Resurrecting the Magic: Becoming a Baseball Fan for Life

There is something intrinsically magical about baseball.  You can't deny it.  If it is your first time at a live ballgame, be warned--your senses will be overwhelmed.

The perfectly manicured field is awe-inspiring, even at venues that are considered to be unacceptable by league standards.  (*Cough* Oakland Coliseum.)  Just the sight of it can instantly drop your blood pressure by twenty points.  Even before the game starts, you can see the players that are paid to do what they love.  Most of them are in the outfield stretching and throwing the ball around--smiling and laughing.  They're not stressed or nervous, just anxious for the game to start.

When I close my eyes I can hear the sound of the game beginning.  The pitcher winds up and delivers. POP.  The ball finds the catcher's mitt.  The umpire shouts, "Steeerike!"  Life is good.

As a child I remember thinking it can't get much better than this.  But it did.  The batter swings.  CRACK.  If you're not ready for it you will lose the ball.  But no worries--the center fielder is all over it.  You might not know the rules.  You might not even know when to cheer, but the feel of the crowd will let you know.

Few things are as magical as a home run--even if you don't know what that is yet.  The crowd will let you know. You'll hear the crack--maybe a little louder this time--and for the tiniest moment the air will leave the stadium in anticipation.  The crowd's hopes and dreams are now flying with the ball, soaring higher and higher, defying the laws of gravity.  If someone can hit a ball like that, I can do anything.  Then suddenly and all at once the fans rise to their feet.  A deep rumbling of cheers erupt and you wonder for a second if the stadium might come toppling to the ground.  All around you, fans are jumping up and down in celebration, embracing complete strangers.  If the hair is not standing up on the back of your neck by now, you may not be human.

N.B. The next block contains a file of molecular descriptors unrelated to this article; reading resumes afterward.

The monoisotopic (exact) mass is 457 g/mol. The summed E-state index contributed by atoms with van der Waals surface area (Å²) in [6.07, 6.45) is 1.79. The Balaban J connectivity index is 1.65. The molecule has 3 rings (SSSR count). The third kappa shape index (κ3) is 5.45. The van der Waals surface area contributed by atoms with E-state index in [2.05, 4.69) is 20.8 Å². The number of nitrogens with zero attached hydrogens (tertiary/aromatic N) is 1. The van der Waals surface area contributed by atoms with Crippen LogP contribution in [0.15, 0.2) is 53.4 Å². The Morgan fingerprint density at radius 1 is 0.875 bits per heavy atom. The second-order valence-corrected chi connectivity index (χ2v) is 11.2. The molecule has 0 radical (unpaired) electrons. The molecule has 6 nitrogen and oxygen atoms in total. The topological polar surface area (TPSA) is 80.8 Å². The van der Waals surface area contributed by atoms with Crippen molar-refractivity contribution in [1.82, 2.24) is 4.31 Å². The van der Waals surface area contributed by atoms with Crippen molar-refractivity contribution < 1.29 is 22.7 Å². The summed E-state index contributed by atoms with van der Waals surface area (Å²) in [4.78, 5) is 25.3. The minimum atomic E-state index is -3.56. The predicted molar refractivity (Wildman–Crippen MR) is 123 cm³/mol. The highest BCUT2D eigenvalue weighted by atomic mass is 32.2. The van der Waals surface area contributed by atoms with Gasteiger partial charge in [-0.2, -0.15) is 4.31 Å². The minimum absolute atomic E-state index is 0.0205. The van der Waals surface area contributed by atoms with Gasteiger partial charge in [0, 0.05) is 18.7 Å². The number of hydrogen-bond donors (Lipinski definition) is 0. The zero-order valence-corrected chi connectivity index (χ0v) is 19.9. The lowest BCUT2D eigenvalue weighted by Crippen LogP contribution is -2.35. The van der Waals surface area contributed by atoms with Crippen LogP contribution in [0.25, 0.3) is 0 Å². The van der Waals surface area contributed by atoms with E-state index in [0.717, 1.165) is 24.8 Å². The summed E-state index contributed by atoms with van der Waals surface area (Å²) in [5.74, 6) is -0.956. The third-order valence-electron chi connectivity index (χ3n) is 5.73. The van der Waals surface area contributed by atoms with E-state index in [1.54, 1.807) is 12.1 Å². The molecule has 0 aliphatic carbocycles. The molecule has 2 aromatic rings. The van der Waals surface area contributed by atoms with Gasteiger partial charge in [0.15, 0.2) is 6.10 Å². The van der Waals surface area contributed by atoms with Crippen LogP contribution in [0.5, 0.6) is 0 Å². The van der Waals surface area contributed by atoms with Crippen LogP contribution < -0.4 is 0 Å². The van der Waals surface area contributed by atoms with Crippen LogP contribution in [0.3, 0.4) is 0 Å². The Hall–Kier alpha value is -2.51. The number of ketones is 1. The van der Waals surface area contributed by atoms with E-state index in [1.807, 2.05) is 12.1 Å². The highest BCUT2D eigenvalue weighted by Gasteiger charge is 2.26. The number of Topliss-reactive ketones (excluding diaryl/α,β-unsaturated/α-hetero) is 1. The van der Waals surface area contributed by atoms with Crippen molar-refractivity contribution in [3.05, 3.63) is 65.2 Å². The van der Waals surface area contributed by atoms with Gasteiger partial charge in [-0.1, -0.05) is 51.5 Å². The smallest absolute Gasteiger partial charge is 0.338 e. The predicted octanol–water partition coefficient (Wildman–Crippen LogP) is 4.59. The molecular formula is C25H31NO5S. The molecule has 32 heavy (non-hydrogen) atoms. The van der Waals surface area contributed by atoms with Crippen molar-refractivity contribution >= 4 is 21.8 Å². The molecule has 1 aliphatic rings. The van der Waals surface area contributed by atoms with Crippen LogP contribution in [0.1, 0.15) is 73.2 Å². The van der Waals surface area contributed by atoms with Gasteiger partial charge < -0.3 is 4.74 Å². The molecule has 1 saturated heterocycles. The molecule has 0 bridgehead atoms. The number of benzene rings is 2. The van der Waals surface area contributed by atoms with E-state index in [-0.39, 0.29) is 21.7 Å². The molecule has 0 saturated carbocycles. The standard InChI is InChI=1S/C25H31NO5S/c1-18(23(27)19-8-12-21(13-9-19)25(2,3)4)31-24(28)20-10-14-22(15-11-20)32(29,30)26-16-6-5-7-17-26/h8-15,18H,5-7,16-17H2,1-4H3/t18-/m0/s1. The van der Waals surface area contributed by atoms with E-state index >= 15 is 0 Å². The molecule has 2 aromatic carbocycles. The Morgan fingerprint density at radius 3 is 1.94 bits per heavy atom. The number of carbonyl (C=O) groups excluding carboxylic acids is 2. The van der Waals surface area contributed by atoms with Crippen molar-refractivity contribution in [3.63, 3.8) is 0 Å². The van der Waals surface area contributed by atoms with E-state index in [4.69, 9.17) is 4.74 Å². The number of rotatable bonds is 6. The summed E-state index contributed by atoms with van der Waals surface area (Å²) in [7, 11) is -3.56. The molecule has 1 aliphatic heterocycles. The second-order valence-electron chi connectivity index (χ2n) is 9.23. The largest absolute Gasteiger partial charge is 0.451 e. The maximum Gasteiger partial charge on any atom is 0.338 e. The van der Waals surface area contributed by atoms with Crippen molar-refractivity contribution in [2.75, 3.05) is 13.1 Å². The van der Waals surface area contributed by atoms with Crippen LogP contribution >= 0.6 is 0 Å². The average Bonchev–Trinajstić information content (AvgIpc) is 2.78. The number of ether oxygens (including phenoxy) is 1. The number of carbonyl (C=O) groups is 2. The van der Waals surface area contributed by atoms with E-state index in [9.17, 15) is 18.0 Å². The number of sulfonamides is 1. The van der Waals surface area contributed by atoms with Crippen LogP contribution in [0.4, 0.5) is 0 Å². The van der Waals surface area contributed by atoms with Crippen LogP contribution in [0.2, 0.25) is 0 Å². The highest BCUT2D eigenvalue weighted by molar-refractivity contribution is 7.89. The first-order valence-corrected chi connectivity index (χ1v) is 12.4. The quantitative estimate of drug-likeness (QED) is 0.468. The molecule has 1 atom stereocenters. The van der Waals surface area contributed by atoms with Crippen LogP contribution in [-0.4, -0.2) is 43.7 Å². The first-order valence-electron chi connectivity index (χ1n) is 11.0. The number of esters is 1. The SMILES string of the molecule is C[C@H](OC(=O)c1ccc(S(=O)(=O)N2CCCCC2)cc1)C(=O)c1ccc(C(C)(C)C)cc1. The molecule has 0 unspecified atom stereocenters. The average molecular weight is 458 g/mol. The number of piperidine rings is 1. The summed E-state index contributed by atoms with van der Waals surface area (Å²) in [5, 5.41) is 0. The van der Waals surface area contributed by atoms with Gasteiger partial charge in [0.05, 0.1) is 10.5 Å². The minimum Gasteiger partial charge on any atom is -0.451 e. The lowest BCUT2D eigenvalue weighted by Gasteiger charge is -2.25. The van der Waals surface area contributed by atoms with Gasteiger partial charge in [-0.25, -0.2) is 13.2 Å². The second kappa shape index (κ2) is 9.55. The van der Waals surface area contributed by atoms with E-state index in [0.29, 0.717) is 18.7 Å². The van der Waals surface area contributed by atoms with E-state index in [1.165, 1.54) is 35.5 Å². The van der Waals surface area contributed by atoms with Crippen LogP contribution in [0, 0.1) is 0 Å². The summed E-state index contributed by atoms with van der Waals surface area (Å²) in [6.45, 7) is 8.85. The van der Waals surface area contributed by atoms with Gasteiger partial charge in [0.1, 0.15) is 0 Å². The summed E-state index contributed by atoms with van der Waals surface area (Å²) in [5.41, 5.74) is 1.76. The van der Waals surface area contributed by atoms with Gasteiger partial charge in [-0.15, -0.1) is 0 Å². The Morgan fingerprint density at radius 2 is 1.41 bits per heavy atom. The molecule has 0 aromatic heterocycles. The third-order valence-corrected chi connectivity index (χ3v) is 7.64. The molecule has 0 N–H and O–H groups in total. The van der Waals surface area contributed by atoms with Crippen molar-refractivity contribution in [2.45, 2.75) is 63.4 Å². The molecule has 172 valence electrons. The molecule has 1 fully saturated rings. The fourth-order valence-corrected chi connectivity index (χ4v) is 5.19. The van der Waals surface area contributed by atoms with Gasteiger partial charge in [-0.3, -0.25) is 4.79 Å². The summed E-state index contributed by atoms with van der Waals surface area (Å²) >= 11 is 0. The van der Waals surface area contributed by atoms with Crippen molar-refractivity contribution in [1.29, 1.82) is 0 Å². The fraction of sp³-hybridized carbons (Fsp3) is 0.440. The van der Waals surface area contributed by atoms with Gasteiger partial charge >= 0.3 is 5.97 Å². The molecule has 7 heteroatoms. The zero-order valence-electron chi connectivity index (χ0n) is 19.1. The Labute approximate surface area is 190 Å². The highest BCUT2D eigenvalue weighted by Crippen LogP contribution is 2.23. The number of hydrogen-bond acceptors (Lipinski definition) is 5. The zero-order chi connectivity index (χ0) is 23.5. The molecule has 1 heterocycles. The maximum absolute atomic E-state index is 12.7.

When you first embrace the game of baseball, you don't think in terms of wins and losses--just happiness. Every game is a gift, regardless of win or loss, postseason or spring training.

Soon you become familiar with the players and eventually even build connections.  As an Athletics fan born in the '80s, I was spoiled.  They had too many great players--and personalities--to list here.  My connection was with Rickey Henderson, and it was supernatural.  Though he probably was unaware.  (Don't worry.  Nothing stalkerish.)  

It started one evening after school.  I must have been about 8 years old.  My mom had called into the living room telling me to clean up my room.  Rickey had just stepped up to the plate.  I can't leave now.  I blurted out the best excuse I could conceive.  "In a minute, mom.  Rickey is about to hit a home run."  Sure enough, he did. Over the next couple years it happened several times--my room was often unkempt--though I admit it didn't happen every time.

Just this last season, Rickey played in the celebrity softball game during All-Star week.  For nostalgia's sake I called out, "In a minute, mom.  Rickey is about to hit a home run."  (Even though I have not lived with my parents for several years.)  He did not let me down.